The first spring litters are now almost three weeks old and everyone is doing great. All kits are fat and happy and just starting to foray out of the nest boxes. Soon they’ll be munching fresh greens alongside their moms.
This first litter is out of Caraway and they are half Champagne d’Agent, a quarter Standard Rex and a quarter Creme d’Argent. Half the kits came out agouti with a little white spot on their foreheads, and the other half came out looking like black otter Rexes (which is what their grandsire was), with some frosting on their bums that is very similar to Silver Marten markings.
The next litter is out of Esther, and they are the Creme d’Argent/Champagne d’Argent crosses. They all came out agouti colored but I’ll be interested to see if they develop any white frosting as they mature. The one white kit in the nest is a Californian baby that was transferred as a day old to even out the litter sizes.
Litter three is out of Samphire, and are our pure Californian bunnies. These little guys are just starting to get their dark points coming in.
And finally, litter number four is out of Fire Opal and are the purebred Standard Rex buns. She only threw three bunnies this time, so I took four bunnies away from Caraway (she had 11) on day one and transferred them to Opal’s nest. They are the agouti and solid black colored ones.
It looks like the solid Rex kit is an opal like mom, which is a blue coat with a reddish undertone and cream belly. Very pretty.
Kit number two is either a broken blue otter, or a broken opal. Also very pretty with a nice pattern.
And lastly, the third Rex kit appears to be a broken black otter. You can see the snips of tan around the nostrils, eyes and ears that give it away.
Happy Easter everyone!
Broken castor Rex kit
These bunnies are growing fast!
I’ve noticed that at about one week of age, their intricate spotted patterns begin to coalesce into larger areas of color. I sort of expected this to happen because you just don’t see adult rabbits with such well-defined spots. That’s ok.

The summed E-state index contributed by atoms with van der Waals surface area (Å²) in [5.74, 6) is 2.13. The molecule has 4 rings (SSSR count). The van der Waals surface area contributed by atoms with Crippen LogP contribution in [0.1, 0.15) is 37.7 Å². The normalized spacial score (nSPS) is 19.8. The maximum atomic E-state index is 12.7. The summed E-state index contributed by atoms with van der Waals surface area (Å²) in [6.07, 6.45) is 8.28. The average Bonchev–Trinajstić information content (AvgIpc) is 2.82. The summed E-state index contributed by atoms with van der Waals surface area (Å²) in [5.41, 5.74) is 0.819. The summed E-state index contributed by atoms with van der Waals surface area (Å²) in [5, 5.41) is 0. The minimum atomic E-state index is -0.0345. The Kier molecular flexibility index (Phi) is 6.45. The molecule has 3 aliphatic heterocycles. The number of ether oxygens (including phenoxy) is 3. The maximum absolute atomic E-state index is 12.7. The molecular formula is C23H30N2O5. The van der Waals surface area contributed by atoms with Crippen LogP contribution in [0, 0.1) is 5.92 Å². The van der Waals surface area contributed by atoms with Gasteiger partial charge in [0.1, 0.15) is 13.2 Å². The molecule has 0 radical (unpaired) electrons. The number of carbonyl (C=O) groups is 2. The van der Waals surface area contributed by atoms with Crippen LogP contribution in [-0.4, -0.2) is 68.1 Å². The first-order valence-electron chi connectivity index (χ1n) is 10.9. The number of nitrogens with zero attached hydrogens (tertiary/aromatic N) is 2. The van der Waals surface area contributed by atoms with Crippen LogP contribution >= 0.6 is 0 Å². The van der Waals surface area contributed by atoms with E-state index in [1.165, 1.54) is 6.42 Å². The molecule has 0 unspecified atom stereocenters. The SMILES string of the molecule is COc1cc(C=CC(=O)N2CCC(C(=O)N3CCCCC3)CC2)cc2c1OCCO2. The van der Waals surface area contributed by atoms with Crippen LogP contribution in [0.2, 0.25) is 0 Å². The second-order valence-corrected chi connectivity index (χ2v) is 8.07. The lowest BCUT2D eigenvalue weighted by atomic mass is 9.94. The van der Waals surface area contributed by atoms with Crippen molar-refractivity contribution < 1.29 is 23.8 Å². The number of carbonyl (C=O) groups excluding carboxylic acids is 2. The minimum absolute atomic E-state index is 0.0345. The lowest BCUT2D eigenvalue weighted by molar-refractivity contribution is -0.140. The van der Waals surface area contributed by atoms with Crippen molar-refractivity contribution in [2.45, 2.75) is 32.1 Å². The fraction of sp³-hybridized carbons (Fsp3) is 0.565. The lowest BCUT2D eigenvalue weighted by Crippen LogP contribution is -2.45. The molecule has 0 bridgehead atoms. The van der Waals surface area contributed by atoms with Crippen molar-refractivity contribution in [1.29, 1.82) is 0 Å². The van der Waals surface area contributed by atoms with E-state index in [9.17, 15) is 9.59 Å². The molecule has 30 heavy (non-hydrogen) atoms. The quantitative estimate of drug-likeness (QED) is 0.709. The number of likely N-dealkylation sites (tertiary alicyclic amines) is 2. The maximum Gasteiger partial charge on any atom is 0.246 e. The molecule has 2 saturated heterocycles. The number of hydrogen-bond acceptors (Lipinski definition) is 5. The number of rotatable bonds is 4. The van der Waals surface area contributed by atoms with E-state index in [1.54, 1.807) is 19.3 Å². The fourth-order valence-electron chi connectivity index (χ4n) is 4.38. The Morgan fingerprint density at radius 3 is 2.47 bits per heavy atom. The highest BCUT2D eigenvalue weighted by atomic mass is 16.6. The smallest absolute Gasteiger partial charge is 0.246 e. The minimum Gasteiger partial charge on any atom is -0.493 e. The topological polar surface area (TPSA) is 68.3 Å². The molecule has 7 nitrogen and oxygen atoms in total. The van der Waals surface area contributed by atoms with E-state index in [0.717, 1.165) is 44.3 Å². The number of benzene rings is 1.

Solid castor Rex kit
Black otter Rex kit
Broken opal or blue otter Rex kit
Broken castor Rex kit
The colors are really starting to come in on these little guys, and I have a better idea of what we’ve got. Opal has a gorgeous solid castor, broken castor, broken black otter, and what may be broken opal. Bluefin’s litter contains broken opal, opal, what looks like broken blue otter, as well as a couple of black otters.
Opal Rex kit
Broken castor Rex kit
If I had my way I’d keep a half dozen of these beauties. Right now I’m very tempted to keep the full castor kit as the Rex castor fur is exactly like a luxurious beaver pelt.
Esther, my lovely Creme d’Argent doe kindled nine lovely bunnies this morning, on day 32 of her gestation. That’s right on time for her. She’s my best mom and nicest doe and my customers love the big, sweet and calm kits she throws.
This time, she was bred to my new broken castor Rex buck, Pine Tar. And so we have our first broken cross litter. Four of her kits came out with agouti coloration, which is expected because she often throws agouti and castor is just another name for agouti in the Rex breed.
She also threw five broken kits. These little guys have come out with a lot more white and a lot less color than the purebred broken Rexes that were born a couple of weeks ago. Most have very well-defined stripes down their back and a lot less markings on their faces. I’m interested to see how their fur texture turns out.
I’m really tempted to breed Samphire, my Californian doe to Pine Tar, so I can see what results. However, it seems like I have a lot of buyers for purebred Californian rabbits right now and her current litter only had two does in it along with six bucks. Not ideal odds when most people want a trio for breeding purposes.
For the first time ever we have broken rabbits here at Abernathy’s!
Broken of course refers to a spotted coat color. So far we have had nothing but solids, otters and agoutis born here. Today, my new pedigreed Standard Rex doe Opal (who is coincidentally also an opal color) kindled her first litter sired by my new broken buck, Pine Tar.
She was a day late and kindled on day 32, and my other Rex doe Bluefin, who was bred at the same time to the same buck is also late and will probably kindle tonight. Can’t wait to see what she’s going to throw!
These little bunnies are just so gorgeous! There were six smaller-sized kits born in the nestbox this evening. Originally Opal had decided to move the location of her nest to the cage floor, and relocated all the nesting material there. I stuffed it all back into the nestbox the next day and she seemed fine with that, pulled fur and had her babies where she was supposed to. Since this is my first experience breeding her, it’s good to see she’s a sensible rabbit.
There seems to be some broken opals, broken castors, and a solid castor. These are really just guesses though based on the colors of the parents. I can’t wait to watch them grow out! The little spotty coat patterns look so beautiful when they’re tiny like this, like how a shrinky dink looks better once it’s been shrunk. I’m sure they’ll make very attractive adults too, but their patterns look so intricate and perfect at this age.
Another first here at the rabbitry is that these six little kits are the first fully pedigreed and papered rabbits to be born here! Yay! Both parents are from a very reputable local rabbitry and were specially selected to make a good breeding match based on their background genetics. Here’s to lots more fully-pedigreed buns!
Proud momma Opal